This branch of the Beaumonts seems to have rooted in the West Riding, in the Huddersfield and Mirfield areas. Emily was from Dewsbury. Joseph senior married Maria BRITAIN and her ties to Ripon may explain a Beaumont shift towards Harrogate.  Both generations, though, have handsome headstones in a Filey churchyard, even though Joseph senior seems to be the only one to have died in the town.

These Beaumonts clearly had an affection for Filey but kept a fairly low profile here. In 1871 Joseph and Maria were living on The Crescent. Ten years later, Maria was a widow and had downsized, marginally perhaps, to St Martin’s Villa, which she shared with spinster daughter Anne. Maria died in Boston Spa and Anne in Harrogate. Both are remembered on the marble cross in St Oswald’s churchyard.  I photographed it in drizzle and terrible light this afternoon so have chosen to render it rather gloomily. When the sun next shines I’ll make a photo that can be uploaded to FST. Joseph senior and Maria aren’t represented there yet and the younger Joseph doesn’t have all his children or his second wife. The soldier is here.

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Sacred to the memory of JOSEPH BEAUMONT, Esq., who died at Filey, July 23 1880, in the 70th year of his age.

R.I.P.

Also to MARIA, beloved wife of the above, who passed away June 28th 1892.

‘The Lord is my shepherd’

In loving memory of ANNE, eldest daughter of JOSEPH BEAUMONT, Esq, who entered into rest 11th November 1902.

Three Soldiers

For three young men with Filey connections, a 30th of May would be their last day.

SpionKopSAStephenson Warcup CAPPLEMAN was born in the town in 1872 and, at the age of 28, found himself in “Zululand” with the King’s Royal Rifles. I’m speculating that he was on Spion Kop and at Ladysmith in January but the inscription on the family headstone in St Oswald’s places him at Vryheid at the end of May. Like so many other British soldiers in the Boer War, he succumbed to the enteric fever. (Regimental history online.)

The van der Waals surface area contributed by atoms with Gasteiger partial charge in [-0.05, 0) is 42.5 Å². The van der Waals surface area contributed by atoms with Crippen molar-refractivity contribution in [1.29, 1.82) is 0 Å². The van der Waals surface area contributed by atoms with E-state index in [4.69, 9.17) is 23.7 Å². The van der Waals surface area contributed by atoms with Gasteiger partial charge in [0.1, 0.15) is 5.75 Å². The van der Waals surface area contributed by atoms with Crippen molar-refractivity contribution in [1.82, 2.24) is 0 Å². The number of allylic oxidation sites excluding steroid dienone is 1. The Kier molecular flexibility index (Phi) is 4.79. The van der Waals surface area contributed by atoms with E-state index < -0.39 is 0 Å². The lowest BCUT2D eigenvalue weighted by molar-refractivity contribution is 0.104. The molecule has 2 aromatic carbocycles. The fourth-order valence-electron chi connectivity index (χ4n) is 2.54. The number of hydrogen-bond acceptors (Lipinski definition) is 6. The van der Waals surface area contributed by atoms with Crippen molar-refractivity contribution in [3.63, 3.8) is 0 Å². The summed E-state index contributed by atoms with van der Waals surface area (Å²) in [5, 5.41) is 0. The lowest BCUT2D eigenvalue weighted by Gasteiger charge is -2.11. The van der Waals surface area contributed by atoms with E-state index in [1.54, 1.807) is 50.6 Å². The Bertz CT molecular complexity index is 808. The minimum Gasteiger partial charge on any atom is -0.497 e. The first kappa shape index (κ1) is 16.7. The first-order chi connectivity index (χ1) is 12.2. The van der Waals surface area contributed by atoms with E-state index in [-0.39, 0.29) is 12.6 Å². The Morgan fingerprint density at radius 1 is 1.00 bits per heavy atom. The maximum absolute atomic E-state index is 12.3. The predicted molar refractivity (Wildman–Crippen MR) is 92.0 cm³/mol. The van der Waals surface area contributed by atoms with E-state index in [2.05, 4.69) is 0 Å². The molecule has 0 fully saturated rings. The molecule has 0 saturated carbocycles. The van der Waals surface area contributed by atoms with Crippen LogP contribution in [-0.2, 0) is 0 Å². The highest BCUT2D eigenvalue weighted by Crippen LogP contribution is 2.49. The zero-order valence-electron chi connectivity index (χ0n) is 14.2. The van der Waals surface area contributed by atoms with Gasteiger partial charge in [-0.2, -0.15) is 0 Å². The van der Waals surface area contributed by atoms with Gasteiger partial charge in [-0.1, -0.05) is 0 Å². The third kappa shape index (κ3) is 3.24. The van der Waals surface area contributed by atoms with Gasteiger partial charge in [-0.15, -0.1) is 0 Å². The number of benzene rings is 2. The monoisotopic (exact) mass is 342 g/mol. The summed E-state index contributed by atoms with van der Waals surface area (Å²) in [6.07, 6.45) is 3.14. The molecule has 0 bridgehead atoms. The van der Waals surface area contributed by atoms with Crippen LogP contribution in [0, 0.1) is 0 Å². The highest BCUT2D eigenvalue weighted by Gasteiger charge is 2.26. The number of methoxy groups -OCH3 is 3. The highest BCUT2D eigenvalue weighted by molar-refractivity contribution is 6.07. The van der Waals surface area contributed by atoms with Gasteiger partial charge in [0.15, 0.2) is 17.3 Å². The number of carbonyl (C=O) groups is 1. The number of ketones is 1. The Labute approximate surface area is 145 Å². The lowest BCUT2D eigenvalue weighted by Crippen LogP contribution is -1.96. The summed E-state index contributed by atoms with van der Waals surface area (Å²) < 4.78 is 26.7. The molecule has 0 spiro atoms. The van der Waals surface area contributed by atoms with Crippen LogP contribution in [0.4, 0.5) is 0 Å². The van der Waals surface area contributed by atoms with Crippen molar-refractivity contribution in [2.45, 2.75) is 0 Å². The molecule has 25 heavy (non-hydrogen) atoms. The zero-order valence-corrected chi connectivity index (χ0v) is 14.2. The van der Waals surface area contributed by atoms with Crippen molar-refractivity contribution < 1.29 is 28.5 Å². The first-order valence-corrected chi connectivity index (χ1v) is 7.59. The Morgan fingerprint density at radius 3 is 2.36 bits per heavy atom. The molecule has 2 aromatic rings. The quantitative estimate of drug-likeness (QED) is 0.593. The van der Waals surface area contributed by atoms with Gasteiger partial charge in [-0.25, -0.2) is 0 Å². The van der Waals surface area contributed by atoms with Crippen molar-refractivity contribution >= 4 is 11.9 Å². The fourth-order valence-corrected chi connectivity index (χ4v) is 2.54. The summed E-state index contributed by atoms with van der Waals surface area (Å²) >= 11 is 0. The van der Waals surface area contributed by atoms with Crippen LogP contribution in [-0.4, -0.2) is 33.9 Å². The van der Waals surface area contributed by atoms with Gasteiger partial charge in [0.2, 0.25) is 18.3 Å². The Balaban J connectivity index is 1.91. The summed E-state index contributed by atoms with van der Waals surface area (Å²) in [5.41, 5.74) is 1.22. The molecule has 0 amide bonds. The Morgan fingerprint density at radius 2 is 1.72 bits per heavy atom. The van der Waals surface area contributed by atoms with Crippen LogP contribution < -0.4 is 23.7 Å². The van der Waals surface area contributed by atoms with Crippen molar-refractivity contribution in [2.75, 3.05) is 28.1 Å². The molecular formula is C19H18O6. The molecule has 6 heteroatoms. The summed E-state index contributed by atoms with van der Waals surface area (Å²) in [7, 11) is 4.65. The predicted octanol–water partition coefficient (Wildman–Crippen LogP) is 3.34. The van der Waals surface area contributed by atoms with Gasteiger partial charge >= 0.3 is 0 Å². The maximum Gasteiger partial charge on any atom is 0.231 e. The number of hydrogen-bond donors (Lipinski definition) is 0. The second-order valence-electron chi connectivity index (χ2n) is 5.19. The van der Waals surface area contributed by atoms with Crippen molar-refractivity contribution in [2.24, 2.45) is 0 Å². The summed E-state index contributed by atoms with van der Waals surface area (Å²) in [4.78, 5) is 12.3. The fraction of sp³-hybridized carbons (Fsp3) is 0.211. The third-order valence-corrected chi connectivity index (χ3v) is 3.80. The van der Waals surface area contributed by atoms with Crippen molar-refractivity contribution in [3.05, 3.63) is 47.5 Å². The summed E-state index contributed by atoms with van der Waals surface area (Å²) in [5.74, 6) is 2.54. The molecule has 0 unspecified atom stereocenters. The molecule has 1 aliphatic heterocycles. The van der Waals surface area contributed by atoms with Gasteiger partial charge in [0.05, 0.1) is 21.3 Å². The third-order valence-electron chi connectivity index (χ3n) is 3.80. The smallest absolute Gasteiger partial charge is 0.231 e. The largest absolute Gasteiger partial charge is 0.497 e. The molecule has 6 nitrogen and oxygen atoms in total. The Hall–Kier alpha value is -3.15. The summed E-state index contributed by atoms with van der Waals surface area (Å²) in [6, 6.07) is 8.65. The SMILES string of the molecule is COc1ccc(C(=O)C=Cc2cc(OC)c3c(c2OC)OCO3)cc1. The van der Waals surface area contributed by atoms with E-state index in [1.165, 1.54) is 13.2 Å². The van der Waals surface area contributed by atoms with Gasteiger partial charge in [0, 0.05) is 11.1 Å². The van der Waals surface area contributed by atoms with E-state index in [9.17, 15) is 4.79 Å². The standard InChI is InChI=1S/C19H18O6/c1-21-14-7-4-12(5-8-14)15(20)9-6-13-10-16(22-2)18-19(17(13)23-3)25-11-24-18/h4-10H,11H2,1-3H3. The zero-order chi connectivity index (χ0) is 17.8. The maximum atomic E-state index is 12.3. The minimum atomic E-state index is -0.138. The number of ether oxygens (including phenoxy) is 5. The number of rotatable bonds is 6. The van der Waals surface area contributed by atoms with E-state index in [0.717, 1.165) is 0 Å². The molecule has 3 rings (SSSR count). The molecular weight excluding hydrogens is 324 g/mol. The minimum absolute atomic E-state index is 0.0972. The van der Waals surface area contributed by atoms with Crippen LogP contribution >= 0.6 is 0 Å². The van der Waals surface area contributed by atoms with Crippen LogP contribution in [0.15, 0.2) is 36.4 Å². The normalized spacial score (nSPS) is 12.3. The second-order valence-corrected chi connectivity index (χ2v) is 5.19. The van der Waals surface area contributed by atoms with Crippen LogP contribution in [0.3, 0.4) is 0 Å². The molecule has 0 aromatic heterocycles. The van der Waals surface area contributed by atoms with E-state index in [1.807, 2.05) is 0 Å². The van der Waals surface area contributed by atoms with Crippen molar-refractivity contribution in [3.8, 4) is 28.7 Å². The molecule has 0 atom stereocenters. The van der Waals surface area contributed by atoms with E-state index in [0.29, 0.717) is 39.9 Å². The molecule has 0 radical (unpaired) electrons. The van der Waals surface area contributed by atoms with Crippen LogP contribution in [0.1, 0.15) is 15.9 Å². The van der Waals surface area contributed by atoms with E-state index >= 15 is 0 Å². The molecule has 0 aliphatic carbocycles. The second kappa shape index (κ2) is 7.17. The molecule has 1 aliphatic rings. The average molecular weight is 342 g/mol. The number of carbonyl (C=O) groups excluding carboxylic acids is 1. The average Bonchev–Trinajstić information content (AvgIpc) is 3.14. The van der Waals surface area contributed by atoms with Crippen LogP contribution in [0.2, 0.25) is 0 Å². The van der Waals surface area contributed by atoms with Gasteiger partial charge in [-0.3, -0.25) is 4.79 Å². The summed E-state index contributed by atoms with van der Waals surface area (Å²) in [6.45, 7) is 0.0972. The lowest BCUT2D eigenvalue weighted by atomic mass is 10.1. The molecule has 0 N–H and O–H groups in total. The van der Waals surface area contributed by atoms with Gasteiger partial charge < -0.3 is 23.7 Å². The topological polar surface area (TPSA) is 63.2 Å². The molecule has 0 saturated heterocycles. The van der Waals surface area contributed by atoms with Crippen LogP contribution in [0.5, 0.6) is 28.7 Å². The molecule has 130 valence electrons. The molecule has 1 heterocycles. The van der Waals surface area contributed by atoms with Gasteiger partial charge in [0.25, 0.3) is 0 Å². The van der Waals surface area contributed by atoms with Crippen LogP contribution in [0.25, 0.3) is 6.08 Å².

Stephenson is on FST but the system has given him the wrong mother. FG&C seems to be more reliable.

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In loving memory of JOHN P. CAPPLEMAN, who died Feb 26th 1899, aged 57 years.

Also SUSANNA his wife, who died May 24th 1898, aged 60 years.

‘Kind thoughts shall ever linger

Round the graves where they are laid’

Also STEPHENSON W. CAPPLEMAN their son, late King’s R. Rifles, died of enteric fever at Vryheid, South Africa, May 30 1900 aged 28 years.

‘Oh how hard not a friend of his own to be near

To hear his last sigh or to watch his last tear

No parting, no farewell, no fond word of love

To cheer his last moments or point him above’

Richard Haxby PEARSON was born in Chapel Street, Filey in 1895. He has a quite extensive pedigree on FG&C but has yet to be linked to scattered forebears on FST. In the Great War, he served with the second-line 5th Battalion of the Yorkshire Regiment and died before he was sent to France in July 1916. I have not found his service records online and he has a civil death registration. I photographed the modest cross in a grey, damp churchyard this afternoon, with the following inscription (in part):-

In loving memory of RICHARD HAXBY PEARSON, the beloved son of FRANK AND MARY PEARSON, died May 30 1916, aged 20 years.

‘Too dearly loved to be forgotten

Died for his country’

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Harry GRANT completes the trio.

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“With pride we remember son of above” has to be set alongside Harry’s very sparse Index entry at CWGC, given that both parents “fell asleep” in the 1950s.